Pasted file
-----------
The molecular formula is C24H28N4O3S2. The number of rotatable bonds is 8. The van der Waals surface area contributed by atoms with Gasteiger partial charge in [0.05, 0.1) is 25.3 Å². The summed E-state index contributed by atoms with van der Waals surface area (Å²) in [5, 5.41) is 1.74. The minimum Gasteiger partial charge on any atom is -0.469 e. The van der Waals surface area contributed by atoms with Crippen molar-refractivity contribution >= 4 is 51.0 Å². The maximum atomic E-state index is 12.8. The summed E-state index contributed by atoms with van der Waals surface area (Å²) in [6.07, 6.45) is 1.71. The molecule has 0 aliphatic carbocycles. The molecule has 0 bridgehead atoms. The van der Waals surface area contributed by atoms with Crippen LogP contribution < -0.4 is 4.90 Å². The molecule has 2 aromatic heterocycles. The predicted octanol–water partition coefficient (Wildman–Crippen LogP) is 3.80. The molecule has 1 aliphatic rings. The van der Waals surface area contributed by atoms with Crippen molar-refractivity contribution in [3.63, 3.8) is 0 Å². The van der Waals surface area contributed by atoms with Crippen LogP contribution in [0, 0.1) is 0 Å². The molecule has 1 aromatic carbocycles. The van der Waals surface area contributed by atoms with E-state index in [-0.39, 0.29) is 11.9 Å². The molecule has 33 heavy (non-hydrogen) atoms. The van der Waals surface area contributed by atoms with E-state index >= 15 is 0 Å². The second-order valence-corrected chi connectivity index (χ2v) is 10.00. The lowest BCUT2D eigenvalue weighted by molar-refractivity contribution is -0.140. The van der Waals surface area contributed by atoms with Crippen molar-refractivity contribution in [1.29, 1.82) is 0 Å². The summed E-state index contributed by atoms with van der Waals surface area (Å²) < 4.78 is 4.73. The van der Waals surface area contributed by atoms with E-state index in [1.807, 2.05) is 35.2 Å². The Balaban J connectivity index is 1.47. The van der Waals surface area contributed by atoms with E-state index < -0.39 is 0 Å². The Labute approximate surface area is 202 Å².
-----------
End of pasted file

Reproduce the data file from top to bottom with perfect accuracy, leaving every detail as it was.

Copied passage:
The molecular formula is C24H28N4O3S2. The number of rotatable bonds is 8. The van der Waals surface area contributed by atoms with Gasteiger partial charge in [0.05, 0.1) is 25.3 Å². The summed E-state index contributed by atoms with van der Waals surface area (Å²) in [5, 5.41) is 1.74. The minimum Gasteiger partial charge on any atom is -0.469 e. The van der Waals surface area contributed by atoms with Crippen molar-refractivity contribution >= 4 is 51.0 Å². The maximum atomic E-state index is 12.8. The summed E-state index contributed by atoms with van der Waals surface area (Å²) in [6.07, 6.45) is 1.71. The molecule has 0 aliphatic carbocycles. The molecule has 0 bridgehead atoms. The van der Waals surface area contributed by atoms with Crippen LogP contribution < -0.4 is 4.90 Å². The molecule has 2 aromatic heterocycles. The predicted octanol–water partition coefficient (Wildman–Crippen LogP) is 3.80. The molecule has 1 aliphatic rings. The van der Waals surface area contributed by atoms with Crippen molar-refractivity contribution in [3.63, 3.8) is 0 Å². The van der Waals surface area contributed by atoms with Crippen LogP contribution in [0, 0.1) is 0 Å². The molecule has 1 aromatic carbocycles. The van der Waals surface area contributed by atoms with E-state index in [-0.39, 0.29) is 11.9 Å². The molecule has 33 heavy (non-hydrogen) atoms. The van der Waals surface area contributed by atoms with E-state index >= 15 is 0 Å². The second-order valence-corrected chi connectivity index (χ2v) is 10.00. The lowest BCUT2D eigenvalue weighted by molar-refractivity contribution is -0.140. The van der Waals surface area contributed by atoms with Crippen molar-refractivity contribution in [1.29, 1.82) is 0 Å². The summed E-state index contributed by atoms with van der Waals surface area (Å²) < 4.78 is 4.73. The van der Waals surface area contributed by atoms with E-state index in [1.807, 2.05) is 35.2 Å². The Balaban J connectivity index is 1.47. The van der Waals surface area contributed by atoms with E-state index < -0.39 is 0 Å². The Labute approximate surface area is 202 Å².